It's part of a genre that needs to be explored
My first cinematic love was Godzilla. On a base level, I think it’s because kids adore monsters in general — they’re big, they’re loud, they stomp around, and they fight one another. It’s exciting action that can often escape the parental fears that onscreen violence will somehow warp a child's perspective. Because they’re monsters. Rolling around Tokyo and shooting lasers is just what they do.
I would grow up with the King of the Monsters, watching and rewatching the series in a hodgepodge fashion that’s likely familiar to anyone who had a VCR in the '90s. Between the available VHS tapes and the rare, beautiful times Godzilla played on channels like Sci-Fi, you pieced together a franchise. There was rarely any order to it, no one to sit down and explain to you that two movies looked different because one was from the Showa era and the other from the Heisei, or one was directed by Ishiro Honda and the other by Jun Fukuda. You had to learn for yourself. It would teach me to adore film as a medium.
Image via HBOMax
Because Godzilla as a franchise — along with various other tokusatsu staples like Ultraman, Gamera, etc. — are built to be explored. They rarely get the care they’re shown in Japan, and for years were shipped over here under the impression that if you slapped on a dub and edited out some of the talky bits, it would keep the kids quiet for 90 minutes. The directors remained nameless, the special effects teams taken for granted, and the composers were barely considered. Not to mention the people who actually labored inside the kaiju costumes. It was just some dude in a big rubber lizard outfit. What’s so special about that?
So you research, or at least I did. I wanted to know why one set of films seemed to have more jokes than the other, and why when the films looked newer, the monsters seemed to wrestle less, instead opting for more and more lasers. I wanted to know why the score of the haunting black and white Godzilla was different from the jazzy stuff found in the movie that seemed to be made out of bits and pieces of other entries. I wanted to know why the Godzilla suits changed and how long each one lasted.
Image via HBOMax
I wasn’t really a fan of anime yet, but unbeknownst to me, people that were fans had been diving into the same process. They started fan sites and joined chat rooms and bought tapes at conventions and scoured through magazines, hoping to coagulate this medium and the reasons why they loved it so much. And then, like self-appointed ambassadors, they’d return to their friends with their informative spoils. “Did you know that there actually ISN’T two different endings to King Kong vs Godzilla and that Kong sorta wins in BOTH?” I’d announce to my friends. “Oh,” replied Dustin, returning to his kickball game.
The pieces of merchandise I could find were akin to sacred objects. The line of Trendmasters action figures was worth more than gold. The boxes of the VHS tapes I owned were tattered by the time I became a teenager, and at one point, I lined them all up on the fireplace mantle to display to my visiting family at Christmas, as if to simply say “Never mind, Santa. Look at how cool Godzilla is!” One day, a few years later, I found a copy of Steve Ryfle’s excellent Japan’s Favorite Mon-Star at a bookstore and I brought it with me everywhere. I’d read and re-read it at the grocery store, the K-Mart, and in the early hours of the morning before school. It was all so precious to me.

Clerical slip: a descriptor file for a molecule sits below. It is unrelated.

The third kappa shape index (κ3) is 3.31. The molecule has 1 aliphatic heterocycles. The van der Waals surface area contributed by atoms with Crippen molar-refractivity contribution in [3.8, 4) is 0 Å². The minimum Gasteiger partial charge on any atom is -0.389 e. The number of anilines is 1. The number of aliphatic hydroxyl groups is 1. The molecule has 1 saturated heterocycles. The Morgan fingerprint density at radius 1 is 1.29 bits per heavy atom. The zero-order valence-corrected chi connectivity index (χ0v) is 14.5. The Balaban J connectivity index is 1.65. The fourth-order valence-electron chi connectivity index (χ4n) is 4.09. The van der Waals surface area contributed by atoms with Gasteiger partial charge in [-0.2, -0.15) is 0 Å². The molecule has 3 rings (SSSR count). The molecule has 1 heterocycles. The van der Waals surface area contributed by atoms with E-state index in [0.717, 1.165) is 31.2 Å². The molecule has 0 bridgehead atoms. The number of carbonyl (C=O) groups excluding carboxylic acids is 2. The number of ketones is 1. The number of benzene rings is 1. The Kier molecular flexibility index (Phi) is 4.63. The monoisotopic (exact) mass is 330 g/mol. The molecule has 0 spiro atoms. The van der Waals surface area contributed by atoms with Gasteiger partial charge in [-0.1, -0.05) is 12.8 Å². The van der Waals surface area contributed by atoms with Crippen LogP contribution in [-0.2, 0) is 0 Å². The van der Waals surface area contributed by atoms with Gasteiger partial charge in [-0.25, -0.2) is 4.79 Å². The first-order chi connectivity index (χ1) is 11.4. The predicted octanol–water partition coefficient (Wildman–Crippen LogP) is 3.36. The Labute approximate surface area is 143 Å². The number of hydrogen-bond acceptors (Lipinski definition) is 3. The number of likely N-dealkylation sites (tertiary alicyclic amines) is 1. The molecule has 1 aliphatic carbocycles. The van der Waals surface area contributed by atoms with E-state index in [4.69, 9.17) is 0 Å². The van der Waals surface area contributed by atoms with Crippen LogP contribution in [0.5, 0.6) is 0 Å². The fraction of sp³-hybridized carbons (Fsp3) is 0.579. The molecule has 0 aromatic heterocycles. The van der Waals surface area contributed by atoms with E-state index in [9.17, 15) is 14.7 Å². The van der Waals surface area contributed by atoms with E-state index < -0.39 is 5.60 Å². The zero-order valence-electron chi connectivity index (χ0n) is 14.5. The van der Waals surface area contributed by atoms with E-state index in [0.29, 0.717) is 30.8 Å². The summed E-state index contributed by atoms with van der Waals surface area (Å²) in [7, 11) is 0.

Image via HBOMax
I carry that love with me to this day. Not just for Godzilla, but film in general. We can do some amazing things with filmmaking, stuff that influences and breaks new ground in culture. Stuff that inspires and reflects humanity. Or simply things that entertain and allow us to escape for a couple of hours. And when you look at who makes them, and dive into careers and fascinations and obsessions and ups and downs, you get a sense of the power of creativity itself. It’s one of the greatest forces in the world.
Image via HBOMax
And that, at least for me, is what Godzilla stands for. Yes, it’s a metaphor for nuclear ruin and the horrors of science gone morbidly awry and it evolved over time into a reptile heavyweight champion of the world. But Godzilla is also the embodiment of creative spectacle and the will to put your ideas in front of an audience. The carefully crafted miniature buildings are erected. The ground is assembled and painted. The lights are rigged up and the backdrop is steadied just so. On one side of the stage, someone inside of a lovingly concocted suit is readied. On the other side, a different, but no less awe-inspiring suit is being readied as well. The camera rolls and the director calls for action. The monsters charge forward. And dreams are made.
Daniel Dockery is a Senior Staff Writer for Crunchyroll. Follow him on Twitter!
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